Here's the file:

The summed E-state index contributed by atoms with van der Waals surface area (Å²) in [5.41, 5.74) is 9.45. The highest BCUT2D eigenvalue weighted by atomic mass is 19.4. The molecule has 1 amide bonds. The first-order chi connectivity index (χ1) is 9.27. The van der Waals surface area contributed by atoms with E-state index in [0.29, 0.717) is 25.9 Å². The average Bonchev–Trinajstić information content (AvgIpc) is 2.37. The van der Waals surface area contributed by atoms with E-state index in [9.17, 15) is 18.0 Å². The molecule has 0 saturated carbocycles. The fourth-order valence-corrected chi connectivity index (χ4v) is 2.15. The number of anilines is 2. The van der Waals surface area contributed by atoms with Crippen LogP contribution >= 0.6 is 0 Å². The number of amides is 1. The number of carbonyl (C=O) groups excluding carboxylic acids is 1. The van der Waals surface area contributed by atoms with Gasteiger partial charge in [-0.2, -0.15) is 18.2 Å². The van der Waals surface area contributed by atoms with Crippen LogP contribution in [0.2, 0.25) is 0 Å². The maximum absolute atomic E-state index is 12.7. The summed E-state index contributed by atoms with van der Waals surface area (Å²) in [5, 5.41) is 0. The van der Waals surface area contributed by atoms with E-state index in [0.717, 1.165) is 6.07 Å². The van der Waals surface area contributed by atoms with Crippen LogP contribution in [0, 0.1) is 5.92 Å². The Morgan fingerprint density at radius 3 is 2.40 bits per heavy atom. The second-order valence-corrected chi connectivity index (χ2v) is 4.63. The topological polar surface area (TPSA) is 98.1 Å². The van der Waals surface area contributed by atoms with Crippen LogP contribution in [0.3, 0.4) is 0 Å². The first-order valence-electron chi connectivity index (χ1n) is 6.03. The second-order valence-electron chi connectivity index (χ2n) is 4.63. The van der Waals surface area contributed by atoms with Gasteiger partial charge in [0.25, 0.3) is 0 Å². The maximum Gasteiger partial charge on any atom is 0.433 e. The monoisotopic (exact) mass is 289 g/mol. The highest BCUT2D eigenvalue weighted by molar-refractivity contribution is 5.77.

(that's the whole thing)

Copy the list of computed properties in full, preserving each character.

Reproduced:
The summed E-state index contributed by atoms with van der Waals surface area (Å²) in [5.41, 5.74) is 9.45. The highest BCUT2D eigenvalue weighted by atomic mass is 19.4. The molecule has 1 amide bonds. The first-order chi connectivity index (χ1) is 9.27. The van der Waals surface area contributed by atoms with E-state index in [0.29, 0.717) is 25.9 Å². The average Bonchev–Trinajstić information content (AvgIpc) is 2.37. The van der Waals surface area contributed by atoms with E-state index in [9.17, 15) is 18.0 Å². The molecule has 0 saturated carbocycles. The fourth-order valence-corrected chi connectivity index (χ4v) is 2.15. The number of anilines is 2. The van der Waals surface area contributed by atoms with Crippen LogP contribution >= 0.6 is 0 Å². The number of amides is 1. The number of carbonyl (C=O) groups excluding carboxylic acids is 1. The van der Waals surface area contributed by atoms with Gasteiger partial charge in [-0.2, -0.15) is 18.2 Å². The van der Waals surface area contributed by atoms with Crippen LogP contribution in [0.2, 0.25) is 0 Å². The maximum absolute atomic E-state index is 12.7. The summed E-state index contributed by atoms with van der Waals surface area (Å²) in [5, 5.41) is 0. The van der Waals surface area contributed by atoms with E-state index in [0.717, 1.165) is 6.07 Å². The van der Waals surface area contributed by atoms with Crippen LogP contribution in [0, 0.1) is 5.92 Å². The Morgan fingerprint density at radius 3 is 2.40 bits per heavy atom. The second-order valence-corrected chi connectivity index (χ2v) is 4.63. The topological polar surface area (TPSA) is 98.1 Å². The van der Waals surface area contributed by atoms with Crippen LogP contribution in [0.3, 0.4) is 0 Å². The first-order valence-electron chi connectivity index (χ1n) is 6.03. The second-order valence-electron chi connectivity index (χ2n) is 4.63. The van der Waals surface area contributed by atoms with Gasteiger partial charge in [0.25, 0.3) is 0 Å². The maximum Gasteiger partial charge on any atom is 0.433 e. The monoisotopic (exact) mass is 289 g/mol. The highest BCUT2D eigenvalue weighted by molar-refractivity contribution is 5.77.